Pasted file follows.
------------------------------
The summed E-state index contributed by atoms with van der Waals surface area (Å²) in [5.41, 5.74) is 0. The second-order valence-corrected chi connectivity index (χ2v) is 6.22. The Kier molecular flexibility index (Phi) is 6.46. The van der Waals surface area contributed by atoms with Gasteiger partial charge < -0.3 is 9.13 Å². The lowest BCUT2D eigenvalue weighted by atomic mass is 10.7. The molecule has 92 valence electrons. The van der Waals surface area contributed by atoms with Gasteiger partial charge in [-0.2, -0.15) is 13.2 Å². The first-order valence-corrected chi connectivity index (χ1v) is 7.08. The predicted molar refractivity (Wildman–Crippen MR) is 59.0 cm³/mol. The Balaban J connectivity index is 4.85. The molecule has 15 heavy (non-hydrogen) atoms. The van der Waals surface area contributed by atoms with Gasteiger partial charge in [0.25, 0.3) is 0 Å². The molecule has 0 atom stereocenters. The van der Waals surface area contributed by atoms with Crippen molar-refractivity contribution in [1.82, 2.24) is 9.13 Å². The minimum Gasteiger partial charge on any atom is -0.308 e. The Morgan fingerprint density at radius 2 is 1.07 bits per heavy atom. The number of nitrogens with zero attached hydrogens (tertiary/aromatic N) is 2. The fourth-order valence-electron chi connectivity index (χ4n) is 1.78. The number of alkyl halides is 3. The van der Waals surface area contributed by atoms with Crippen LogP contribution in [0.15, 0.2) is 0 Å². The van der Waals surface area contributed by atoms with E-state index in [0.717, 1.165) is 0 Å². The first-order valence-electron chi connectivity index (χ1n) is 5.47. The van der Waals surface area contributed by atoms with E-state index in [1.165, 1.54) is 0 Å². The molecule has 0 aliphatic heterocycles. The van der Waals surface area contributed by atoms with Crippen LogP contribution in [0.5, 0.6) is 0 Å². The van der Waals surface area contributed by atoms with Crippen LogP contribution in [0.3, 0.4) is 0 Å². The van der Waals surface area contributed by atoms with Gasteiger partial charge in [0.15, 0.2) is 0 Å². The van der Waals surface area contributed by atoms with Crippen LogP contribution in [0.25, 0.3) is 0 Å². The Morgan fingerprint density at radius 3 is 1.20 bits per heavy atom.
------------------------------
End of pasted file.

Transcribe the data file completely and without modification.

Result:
The summed E-state index contributed by atoms with van der Waals surface area (Å²) in [5.41, 5.74) is 0. The second-order valence-corrected chi connectivity index (χ2v) is 6.22. The Kier molecular flexibility index (Phi) is 6.46. The van der Waals surface area contributed by atoms with Gasteiger partial charge < -0.3 is 9.13 Å². The lowest BCUT2D eigenvalue weighted by atomic mass is 10.7. The molecule has 92 valence electrons. The van der Waals surface area contributed by atoms with Gasteiger partial charge in [-0.2, -0.15) is 13.2 Å². The first-order valence-corrected chi connectivity index (χ1v) is 7.08. The predicted molar refractivity (Wildman–Crippen MR) is 59.0 cm³/mol. The Balaban J connectivity index is 4.85. The molecule has 15 heavy (non-hydrogen) atoms. The van der Waals surface area contributed by atoms with Gasteiger partial charge in [0.25, 0.3) is 0 Å². The molecule has 0 atom stereocenters. The van der Waals surface area contributed by atoms with Crippen molar-refractivity contribution in [1.82, 2.24) is 9.13 Å². The minimum Gasteiger partial charge on any atom is -0.308 e. The Morgan fingerprint density at radius 2 is 1.07 bits per heavy atom. The number of nitrogens with zero attached hydrogens (tertiary/aromatic N) is 2. The fourth-order valence-electron chi connectivity index (χ4n) is 1.78. The number of alkyl halides is 3. The van der Waals surface area contributed by atoms with Crippen LogP contribution in [0.15, 0.2) is 0 Å². The van der Waals surface area contributed by atoms with E-state index in [0.717, 1.165) is 0 Å². The first-order valence-electron chi connectivity index (χ1n) is 5.47. The van der Waals surface area contributed by atoms with E-state index in [1.165, 1.54) is 0 Å². The molecule has 0 aliphatic heterocycles. The van der Waals surface area contributed by atoms with Crippen LogP contribution in [0.5, 0.6) is 0 Å². The van der Waals surface area contributed by atoms with Crippen LogP contribution in [0.3, 0.4) is 0 Å². The van der Waals surface area contributed by atoms with Gasteiger partial charge in [0.15, 0.2) is 0 Å². The van der Waals surface area contributed by atoms with Crippen LogP contribution in [0.25, 0.3) is 0 Å². The Morgan fingerprint density at radius 3 is 1.20 bits per heavy atom.